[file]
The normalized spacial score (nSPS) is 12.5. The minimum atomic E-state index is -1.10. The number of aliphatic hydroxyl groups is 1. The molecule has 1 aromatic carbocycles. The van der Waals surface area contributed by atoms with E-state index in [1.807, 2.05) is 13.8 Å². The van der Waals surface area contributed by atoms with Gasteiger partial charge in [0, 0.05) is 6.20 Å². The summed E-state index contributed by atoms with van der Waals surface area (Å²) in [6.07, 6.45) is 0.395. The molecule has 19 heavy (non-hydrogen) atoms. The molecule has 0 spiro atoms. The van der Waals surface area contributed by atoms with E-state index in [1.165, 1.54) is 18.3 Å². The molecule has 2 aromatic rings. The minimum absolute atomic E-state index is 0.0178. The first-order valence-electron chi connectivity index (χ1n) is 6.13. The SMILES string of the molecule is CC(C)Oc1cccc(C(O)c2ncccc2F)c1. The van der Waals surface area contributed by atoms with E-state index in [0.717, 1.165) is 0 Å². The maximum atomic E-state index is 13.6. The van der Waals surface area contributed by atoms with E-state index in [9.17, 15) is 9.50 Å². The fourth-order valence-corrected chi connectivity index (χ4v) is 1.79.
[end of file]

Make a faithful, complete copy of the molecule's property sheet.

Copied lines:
The normalized spacial score (nSPS) is 12.5. The minimum atomic E-state index is -1.10. The number of aliphatic hydroxyl groups is 1. The molecule has 1 aromatic carbocycles. The van der Waals surface area contributed by atoms with E-state index in [1.807, 2.05) is 13.8 Å². The van der Waals surface area contributed by atoms with Gasteiger partial charge in [0, 0.05) is 6.20 Å². The summed E-state index contributed by atoms with van der Waals surface area (Å²) in [6.07, 6.45) is 0.395. The molecule has 19 heavy (non-hydrogen) atoms. The molecule has 0 spiro atoms. The van der Waals surface area contributed by atoms with E-state index in [1.165, 1.54) is 18.3 Å². The molecule has 2 aromatic rings. The minimum absolute atomic E-state index is 0.0178. The first-order valence-electron chi connectivity index (χ1n) is 6.13. The SMILES string of the molecule is CC(C)Oc1cccc(C(O)c2ncccc2F)c1. The van der Waals surface area contributed by atoms with E-state index in [0.717, 1.165) is 0 Å². The maximum atomic E-state index is 13.6. The van der Waals surface area contributed by atoms with E-state index in [9.17, 15) is 9.50 Å². The fourth-order valence-corrected chi connectivity index (χ4v) is 1.79.